In Angry Birds Stella a giggly gaggle of genius girl birds defend their island from a former-friend-turned-"Bad Princess" and her pugnacious pigs. With animated stories interspersed among the 120 levels, you'll dive (bomb) right into creative obstacles, with instructions to help you discover the special power of each character.
With your help, Stella will take aim and angle herself to agitate the pesky pigs, Poppy will drill down in a dizzying display, Luca will break the ice with her shrill song-waves, Willow will whirl wildly to whack structures, and Dahlia will charge up and blast down pigs with laser-beam focus. Expect the usual big challenges and tiny details from the Angry Birds empire, along with lots of opportunities to buy into the fun -- literally.
How To Play
The gameplay in Angry Birds Stella builds on previous versions of Angry Birds apps, challenging players to slingshot Stella and her friends as projectiles to bombard structures hiding the enemy pigs. Players start with the slingshot motion, then tap and hold to activate the special power of each character. Timing, strategy, aim, and physics will all be important to success. Players have the potential to earn the requisite three stars per level, and in later levels the number of birds/lives they have will be partly determined by how many stars they've accumulated, which in turn affects the number of stars they earn. This makes earning all three stars very important for accessing later levels. Players will also collect coins, which can be spent on special features and extra birds. Angry Birds Stella integrates with telepods -- dolls with special mounting adaptors that you can buy from toy stores -- to teleport characters into the game.
What Makes It Good?
Angry Birds Stella has the great game play we've come to expect from Rovio: perplexing physics puzzles that require strategic use of limited resources, all with entertaining elements. How can you not love an avian female scientist who dances on her ears when she's victorious? True, the baby bird's song-waves are reminiscent of a young girl's shriek, and become just as tiresome. But the characters are still great fun, and it's exciting to discover their skills and celebrate together when they win. The instructions are pretty clear, and the more than 120(!) levels increase with just the right amount of difficulty. Also, the ability to hold to time the release or direction of your character's power is challenging to master at first, but ultimately lets you make more targeted approaches.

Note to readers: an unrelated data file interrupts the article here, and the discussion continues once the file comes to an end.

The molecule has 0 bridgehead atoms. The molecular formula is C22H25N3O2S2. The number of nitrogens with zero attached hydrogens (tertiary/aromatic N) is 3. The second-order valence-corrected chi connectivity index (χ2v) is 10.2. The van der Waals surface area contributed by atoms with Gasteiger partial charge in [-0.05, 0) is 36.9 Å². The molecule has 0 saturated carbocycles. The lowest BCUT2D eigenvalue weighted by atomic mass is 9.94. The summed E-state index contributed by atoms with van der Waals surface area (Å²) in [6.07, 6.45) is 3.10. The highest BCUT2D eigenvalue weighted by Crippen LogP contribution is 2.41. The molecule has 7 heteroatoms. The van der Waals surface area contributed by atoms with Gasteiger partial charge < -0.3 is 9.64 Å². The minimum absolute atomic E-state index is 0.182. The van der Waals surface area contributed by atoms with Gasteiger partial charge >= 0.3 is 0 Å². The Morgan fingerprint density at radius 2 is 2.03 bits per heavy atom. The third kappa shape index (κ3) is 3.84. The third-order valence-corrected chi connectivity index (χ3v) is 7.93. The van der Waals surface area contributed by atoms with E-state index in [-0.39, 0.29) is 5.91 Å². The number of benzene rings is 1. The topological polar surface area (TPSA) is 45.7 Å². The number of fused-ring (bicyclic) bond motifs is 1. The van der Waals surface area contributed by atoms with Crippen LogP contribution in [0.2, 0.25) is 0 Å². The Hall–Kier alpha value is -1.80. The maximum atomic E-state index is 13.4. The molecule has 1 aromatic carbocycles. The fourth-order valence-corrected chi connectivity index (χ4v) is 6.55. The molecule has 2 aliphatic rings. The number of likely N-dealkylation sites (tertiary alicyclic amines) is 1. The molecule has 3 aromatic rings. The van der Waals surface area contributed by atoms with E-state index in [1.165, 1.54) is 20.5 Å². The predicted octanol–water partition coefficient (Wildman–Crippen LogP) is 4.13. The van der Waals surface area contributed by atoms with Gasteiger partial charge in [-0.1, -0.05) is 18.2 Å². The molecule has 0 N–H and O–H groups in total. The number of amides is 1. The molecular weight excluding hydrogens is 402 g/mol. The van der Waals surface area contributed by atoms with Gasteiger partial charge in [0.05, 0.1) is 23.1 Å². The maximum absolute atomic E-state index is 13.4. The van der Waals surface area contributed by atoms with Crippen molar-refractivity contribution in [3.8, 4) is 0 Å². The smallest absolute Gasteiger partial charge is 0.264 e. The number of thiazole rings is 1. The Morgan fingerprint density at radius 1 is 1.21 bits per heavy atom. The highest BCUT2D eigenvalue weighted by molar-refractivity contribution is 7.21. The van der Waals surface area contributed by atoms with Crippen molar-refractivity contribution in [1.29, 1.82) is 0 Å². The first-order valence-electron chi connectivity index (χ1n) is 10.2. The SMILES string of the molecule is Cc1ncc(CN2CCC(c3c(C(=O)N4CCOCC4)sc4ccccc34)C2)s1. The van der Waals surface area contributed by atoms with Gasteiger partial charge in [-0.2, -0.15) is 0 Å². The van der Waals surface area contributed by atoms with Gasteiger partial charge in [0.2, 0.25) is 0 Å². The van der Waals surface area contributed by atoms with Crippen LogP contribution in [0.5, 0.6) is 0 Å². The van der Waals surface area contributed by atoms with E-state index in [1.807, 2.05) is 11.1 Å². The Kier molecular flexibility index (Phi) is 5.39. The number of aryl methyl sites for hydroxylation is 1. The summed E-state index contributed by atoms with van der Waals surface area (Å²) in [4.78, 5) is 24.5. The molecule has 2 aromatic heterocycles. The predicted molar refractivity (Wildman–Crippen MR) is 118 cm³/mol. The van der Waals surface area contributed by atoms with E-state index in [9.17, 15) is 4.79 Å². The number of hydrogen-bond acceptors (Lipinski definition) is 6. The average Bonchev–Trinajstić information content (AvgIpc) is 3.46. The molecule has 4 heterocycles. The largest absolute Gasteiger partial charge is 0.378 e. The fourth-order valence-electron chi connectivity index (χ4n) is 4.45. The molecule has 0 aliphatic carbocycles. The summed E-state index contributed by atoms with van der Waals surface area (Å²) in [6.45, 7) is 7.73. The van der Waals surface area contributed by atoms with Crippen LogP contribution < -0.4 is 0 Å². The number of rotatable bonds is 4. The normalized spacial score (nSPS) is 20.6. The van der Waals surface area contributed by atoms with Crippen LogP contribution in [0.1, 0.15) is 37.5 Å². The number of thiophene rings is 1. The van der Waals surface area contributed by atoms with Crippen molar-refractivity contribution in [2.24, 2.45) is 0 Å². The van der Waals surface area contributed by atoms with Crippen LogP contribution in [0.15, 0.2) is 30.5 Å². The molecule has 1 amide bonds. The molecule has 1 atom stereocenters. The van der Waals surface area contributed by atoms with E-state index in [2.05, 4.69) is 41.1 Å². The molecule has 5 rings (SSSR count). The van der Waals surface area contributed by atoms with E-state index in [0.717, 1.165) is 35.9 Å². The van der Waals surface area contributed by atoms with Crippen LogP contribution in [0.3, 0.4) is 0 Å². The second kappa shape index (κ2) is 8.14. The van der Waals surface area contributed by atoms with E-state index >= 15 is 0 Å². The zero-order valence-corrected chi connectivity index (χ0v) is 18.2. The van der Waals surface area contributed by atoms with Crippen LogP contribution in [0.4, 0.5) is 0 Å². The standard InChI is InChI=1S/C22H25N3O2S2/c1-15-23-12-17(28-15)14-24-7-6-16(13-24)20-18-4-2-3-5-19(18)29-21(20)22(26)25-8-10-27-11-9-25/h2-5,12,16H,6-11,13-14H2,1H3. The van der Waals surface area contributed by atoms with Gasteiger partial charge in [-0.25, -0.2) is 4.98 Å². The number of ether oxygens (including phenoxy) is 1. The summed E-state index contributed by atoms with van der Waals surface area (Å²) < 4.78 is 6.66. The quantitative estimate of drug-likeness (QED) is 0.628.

BUT, Pull to Spend Money is Strong
Angry Birds Stella is an app created for the public at large and not specifically for kids. Thus, it is a free app that makes its money through in-app purchases. Parents need to be aware that the in-app purchases range from $1.99 to a whopping $54.99! They also need to know that ads for other apps appear throughout the game, as well as links to social media (such as Facebook) and other external sites. And Angry Birds Stella links to Game Center, which means kids can communicate with strangers.
Angry Birds Stella is challenging and clever enough that most kids will be very tempted, if not practically compelled, to make in-app purchases. The app uses every trick in the business book to entice players to spend your play coins -- even providing a discount for an extra bird at the end of a level you're about to lose...and a countdown timer! Quick, buy now! Similarly, after every 10 levels, players have to wait an hour or more before they can play the final level in that round...or they can just spend a little money to "playrightnow," or watch an advertising video.
With so many reasons to spend the virtual coins, the play purse quickly empties, which makes purchasing more coins with REAL money pretty tempting. Plus, the puzzles in Angry Birds Stella are difficult enough that most kids will need some extra help at some point in the game. In later levels, the number of birds/lives they have is partly determined by how many stars they've acquired on previous levels, making it more difficult to win and more tempting to spend.
For Angry Birds masters who thrive on racking up the stars, this is a virtuous cycle -- for the rest of us, not so much. The game even has an adorable photo album, which slowly fills up with cute character photos as your stars increase. This is yet another reason kids might want to spend real money for more coins.
Angry Birds Stella is best for kids who can enjoy the challenge of solving the puzzles (and waiting out the dark clouds) without spending money. Resisting the temptation to throw money at the problem is great practice not only for freemium games, but also for life! We love that gamers can now enjoy Angry Birds gameplay with an all-female flock.
This Angry Birds Stella app review was written by Liz K. McKinney.
All tech products are judged on a five star scale by looking at the following factors: fun, education, ease of use, value, and technical.